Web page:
Making Existing Quantum Position Verification Protocols Secure Against Arbitrary Transmission Loss

with Rene Allerstorfer, Harry Buhrman, Matthias Christandl, Llorenç Escolà-Farràs, Florian Speelman, and Philip Verduyn Lunel

A big challenge on the way towards practical protocols for secure quantum position-verification is the fact that in experimental setups e.g. using fiber optics, most of the photons sent get lost. That can compromise the security of protocols of interest. We prove that adding a commitment step, we can prove security for a large class of protocols against arbitrary photon loss, thereby exhibiting the first protocol that is both secure against photon loss, secure against entangled attackers, can allow the quantum information to travel slowly, and is simple for the honest parties. This makes the protocol an ideal candidate for experimental implementation. [arXiv]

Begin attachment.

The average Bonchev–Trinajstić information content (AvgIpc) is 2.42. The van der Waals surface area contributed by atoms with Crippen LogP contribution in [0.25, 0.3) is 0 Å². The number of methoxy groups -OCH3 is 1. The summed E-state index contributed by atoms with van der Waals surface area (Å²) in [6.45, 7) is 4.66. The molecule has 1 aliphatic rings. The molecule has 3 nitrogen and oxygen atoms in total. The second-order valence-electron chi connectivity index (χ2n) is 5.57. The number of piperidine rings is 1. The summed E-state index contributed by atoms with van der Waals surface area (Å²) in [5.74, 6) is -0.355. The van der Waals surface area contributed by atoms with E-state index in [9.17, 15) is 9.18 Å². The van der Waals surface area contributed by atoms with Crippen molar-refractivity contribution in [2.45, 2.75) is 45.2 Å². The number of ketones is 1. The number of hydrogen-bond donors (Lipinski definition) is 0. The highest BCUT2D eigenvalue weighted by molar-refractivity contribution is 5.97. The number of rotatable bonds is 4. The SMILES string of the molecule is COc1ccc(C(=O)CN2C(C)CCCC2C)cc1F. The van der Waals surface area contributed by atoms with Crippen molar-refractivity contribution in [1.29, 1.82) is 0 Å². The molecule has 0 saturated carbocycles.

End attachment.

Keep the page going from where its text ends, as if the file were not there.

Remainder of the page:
A single-qubit position verification protocol that is secure against multi-qubit attacks

with Matthias Christandl and Florian Speelman

Imagine that you sit in front of a computer and look at a website that looks like the website of your bank. But how can you be sure that it is genuine? If you could verify that the server is indeed in the basement of the bank, you could stop worrying. This is the idea behind position-based cryptography: The position of a party is used as a credential. Unfortunately, secure position-verification, the fundamental building block of position-based cryptography, is classically impossible. However, quantum protocols for this task exist. We put forward the hitherto simplest such protocol and prove that it is secure as long as the attackers have at most an amount of qubits linear in the classical information sent during the protocol, while the honest parties only need a single qubit. Since classical bits are much easier to control than qubits, this makes the protocol secure in practice. [journal] [arXiv]